Around 10 years ago, I sat for a five session course on wine tasting. The sommelier who was organising the wine course presented us with a range of natural wines, a few excellent, most foul. The scope was not to convince us about the merits or not of natural wine but rather to allow us to spot the defects in a wine whether it was natural or not.
Move 10 years and in 2018, most restaurants and wine bars worth their salt are offering many natural wines and biodynamic wines on their wine lists. But have we reached peak natural wine? What’s the difference when it comes to taste with biodynamic wines? Can they be both? And has there been improvement in natural wines.
These were the questions we tried to explore at a wine tasting club I am a member of. Together with a friend, we selected 10 wines from philosophical European winemakers who in one way or another have a vision and who translate their vision into their wines.
This was an atypical wine tasting moving where we compared wine makers and styles in pairs either on the basis of the winemakers philosophy or on the grapes.
We’ve all had bad experiences with natural wines. That sensation where you put your nose in the wine glass and get a whiff of farm smells that don’t seem pleasant at all. We’ve all come across unstable wines that seem oxidised because there is no added sulphur to stabilise the wines.
If the wine world of the 1990s and 2000s was shaped by what was called Parkerisation (after Robert Parker, the most influential wine critic ever) with the success of hyper extracted wines and huge oak flavours, there has been a clear trend in recent years in favour of wines that are lighter and that are capable of expressing different qualities. In this regard, the increased preference for wines that are more ‘natural’ has helped to counter what we once called the Parker influence.
Wineries also are moving towards organic and biodynamic agriculture. Biodynamics is a whole philosophy of agriculture that was developed by scientist Rudolf Steiner in the beginning of the 20th century. It treats soil fertility, plant growth, livestock care as ecologically interrelated tasks emphasising spiritual and mystical perspectives emphasising the uses of manure and composts and excludes the use of artificial chemicals on soil and plants. Some methods use an astrological sowing and planting calendar.
The common denominator we used for selecting the wines (though not exclusively) were the following:
- Wines that have been linked in many occasions with the rediscovery or rebirth of certain appellations that were forgotten or neglected.
- The rediscovery of certain grapes, particularly autochthonous grapes that had been forgotten or even lost use for a number of reasons.
- The way the wine makers work the land and the soil compared to ‘industrial’ wine makers which is the essence of natural and biodynamic wines
- The recovery of old methods of wine making in the cellar for example the use of ceramic, cement or other types of wooden barrels to ferment or age the wines and more generally the rejection of the trend of over-naked wines by minimising the impact of oak through the use of barrels previously used.
All the winemakers we selected for the tasting were ones with a story, bold winemakers who have in many instances gone against the grain to produce the wine that reflects their personalities. Among them, Emidio Pepe from Abruzzo, who could be considered the father of biodynamic and natural wines in Italy and Nicolas Joly considered to be one of the pioneers in France. Then there was Frank Conelissen, a Belgian winemaker who makes bold and 100 per cent natural wines on Mount Etna, one of the emerging wine regions of the world.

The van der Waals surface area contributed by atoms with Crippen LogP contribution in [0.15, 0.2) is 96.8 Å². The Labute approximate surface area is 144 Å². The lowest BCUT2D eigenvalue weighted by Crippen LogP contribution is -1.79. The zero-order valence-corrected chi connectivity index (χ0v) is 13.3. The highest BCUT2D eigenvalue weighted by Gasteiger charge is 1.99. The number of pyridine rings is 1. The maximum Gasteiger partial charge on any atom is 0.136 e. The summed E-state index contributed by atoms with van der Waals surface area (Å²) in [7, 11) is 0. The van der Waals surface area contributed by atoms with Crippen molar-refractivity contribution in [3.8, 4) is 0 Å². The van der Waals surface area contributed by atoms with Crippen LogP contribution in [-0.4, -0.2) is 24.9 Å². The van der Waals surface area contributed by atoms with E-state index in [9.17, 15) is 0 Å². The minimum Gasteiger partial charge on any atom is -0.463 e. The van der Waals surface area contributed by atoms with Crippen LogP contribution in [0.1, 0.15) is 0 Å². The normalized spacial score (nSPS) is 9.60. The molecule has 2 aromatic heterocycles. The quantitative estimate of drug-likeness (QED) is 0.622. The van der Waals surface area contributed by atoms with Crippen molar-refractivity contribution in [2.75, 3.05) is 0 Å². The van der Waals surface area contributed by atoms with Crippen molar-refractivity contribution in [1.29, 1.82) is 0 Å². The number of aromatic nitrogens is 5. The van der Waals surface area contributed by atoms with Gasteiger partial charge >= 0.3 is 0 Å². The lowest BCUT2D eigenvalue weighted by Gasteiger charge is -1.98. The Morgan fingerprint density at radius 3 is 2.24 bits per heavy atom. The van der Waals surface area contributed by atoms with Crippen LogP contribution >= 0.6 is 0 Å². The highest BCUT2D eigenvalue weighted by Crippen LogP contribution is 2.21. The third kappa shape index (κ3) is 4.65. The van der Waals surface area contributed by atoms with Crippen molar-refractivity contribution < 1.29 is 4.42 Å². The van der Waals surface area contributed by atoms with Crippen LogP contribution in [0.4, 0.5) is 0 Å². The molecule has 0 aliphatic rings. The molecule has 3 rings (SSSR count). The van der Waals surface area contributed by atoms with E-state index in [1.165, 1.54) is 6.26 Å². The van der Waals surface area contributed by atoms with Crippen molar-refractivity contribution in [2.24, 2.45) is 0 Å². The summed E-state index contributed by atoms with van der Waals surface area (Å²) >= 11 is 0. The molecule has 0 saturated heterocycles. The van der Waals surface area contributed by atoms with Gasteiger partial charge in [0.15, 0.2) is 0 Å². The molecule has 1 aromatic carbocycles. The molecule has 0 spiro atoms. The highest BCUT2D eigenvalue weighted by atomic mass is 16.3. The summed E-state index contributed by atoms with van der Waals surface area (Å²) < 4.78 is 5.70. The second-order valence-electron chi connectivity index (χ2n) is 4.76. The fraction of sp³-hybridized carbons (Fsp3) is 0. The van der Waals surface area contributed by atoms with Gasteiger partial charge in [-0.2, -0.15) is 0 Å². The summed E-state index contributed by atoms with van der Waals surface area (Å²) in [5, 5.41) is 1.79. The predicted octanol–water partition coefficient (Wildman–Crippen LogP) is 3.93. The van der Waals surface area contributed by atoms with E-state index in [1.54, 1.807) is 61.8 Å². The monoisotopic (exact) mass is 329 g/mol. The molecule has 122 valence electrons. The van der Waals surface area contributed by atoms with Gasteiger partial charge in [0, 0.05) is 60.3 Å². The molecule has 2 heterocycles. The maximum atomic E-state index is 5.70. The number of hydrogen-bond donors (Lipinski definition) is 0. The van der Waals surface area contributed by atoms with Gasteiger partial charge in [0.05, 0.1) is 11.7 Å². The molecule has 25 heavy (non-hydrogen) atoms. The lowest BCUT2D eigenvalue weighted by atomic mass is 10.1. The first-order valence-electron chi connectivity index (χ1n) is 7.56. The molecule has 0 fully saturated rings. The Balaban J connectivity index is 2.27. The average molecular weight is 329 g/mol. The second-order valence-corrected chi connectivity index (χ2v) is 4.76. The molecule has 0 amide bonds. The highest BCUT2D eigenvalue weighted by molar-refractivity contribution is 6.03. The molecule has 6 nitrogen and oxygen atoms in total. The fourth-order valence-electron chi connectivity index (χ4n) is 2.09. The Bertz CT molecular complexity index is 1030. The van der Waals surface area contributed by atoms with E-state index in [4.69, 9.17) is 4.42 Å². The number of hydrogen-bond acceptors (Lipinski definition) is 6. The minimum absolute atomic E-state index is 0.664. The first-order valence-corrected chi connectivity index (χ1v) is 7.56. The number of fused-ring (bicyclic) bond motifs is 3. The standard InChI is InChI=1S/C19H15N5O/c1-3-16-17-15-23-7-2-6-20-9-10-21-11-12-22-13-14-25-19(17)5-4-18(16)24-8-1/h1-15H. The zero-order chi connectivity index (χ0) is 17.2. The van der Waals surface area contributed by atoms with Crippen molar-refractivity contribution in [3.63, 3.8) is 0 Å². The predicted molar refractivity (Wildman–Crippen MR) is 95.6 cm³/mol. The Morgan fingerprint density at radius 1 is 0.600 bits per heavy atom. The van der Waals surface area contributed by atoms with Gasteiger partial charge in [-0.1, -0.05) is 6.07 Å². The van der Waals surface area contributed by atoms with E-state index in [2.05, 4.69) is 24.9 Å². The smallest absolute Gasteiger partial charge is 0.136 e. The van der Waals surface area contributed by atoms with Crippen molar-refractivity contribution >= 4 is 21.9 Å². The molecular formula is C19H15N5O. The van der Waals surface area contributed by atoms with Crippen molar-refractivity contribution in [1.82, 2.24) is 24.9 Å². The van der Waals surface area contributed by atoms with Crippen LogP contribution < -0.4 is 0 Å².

The wines for the tasting were the following
- Nicolas Joly: Clos de la Bergerie 2009 (Loire, Chenin Blanc)
- Andre Ostertag: Fronholz Pinot Gris 2011 (Alsace)
- Milan Nestarec: What the Flor (Czech Republic, Gruner Veltliner)
- Frank Cornelissen: Munjebel Classico 2014 (Grecanico Dorato and Carricante, Sicily, Italy)
- Marcel Lapierre: Morgon 2016 (Gamay, Beaujolais, France)
- Emidio Pepe Montepulciano d’Abruzzo 2011 (Abruzzo, Italy)
- Abel Mendoza: Guardavinas (Tempranillo, Rioja, Spain)
- Azienda Agricola Querciabella: Chianti Classico 2014 (Sangiovese, Italy)
- Carril del Rey: Bernabeleva 2016 (Garnache)
- Dettori: Tuderi 2014 (Cannonou, Sardegna)
- So what was the outcome of the tasting?
Among the participants there was a clear preference for biodynamic wines which were much more ‘conventional’ than the natural wines.
The natural white wines were criticised not necessarily for their quality but because they did not reflect the terroir. A Czech and a Sicilian white wine were considered too similar and hence did not indicate any sense of place.
The star of the show for the white wine was clearly Nicolas Joly’s Clos de la Bergerie, a splendid wine with depth and which could still be considered young despite being a 2009.
For the reds opinions varied. The Azienda Agricola Querciabella Chianti Classico, a biodynamic wine was the star of the evening. It was considered to be a great wine, perfectly balanced.
The Morgon by Marcel Lapierre was great but it was paired with the Emidio Pepe Montepulciano d’Abruzzo which overpowered its counterpart.
Nothing was more distinct that the difference between two Grenache grape wines, the Carril del Ray from Spain (Garnacha) and the Dettori Tuderi (Cannonau). The first was easy drinking, light while the second was a bomb, high in alcohol and also in intensity.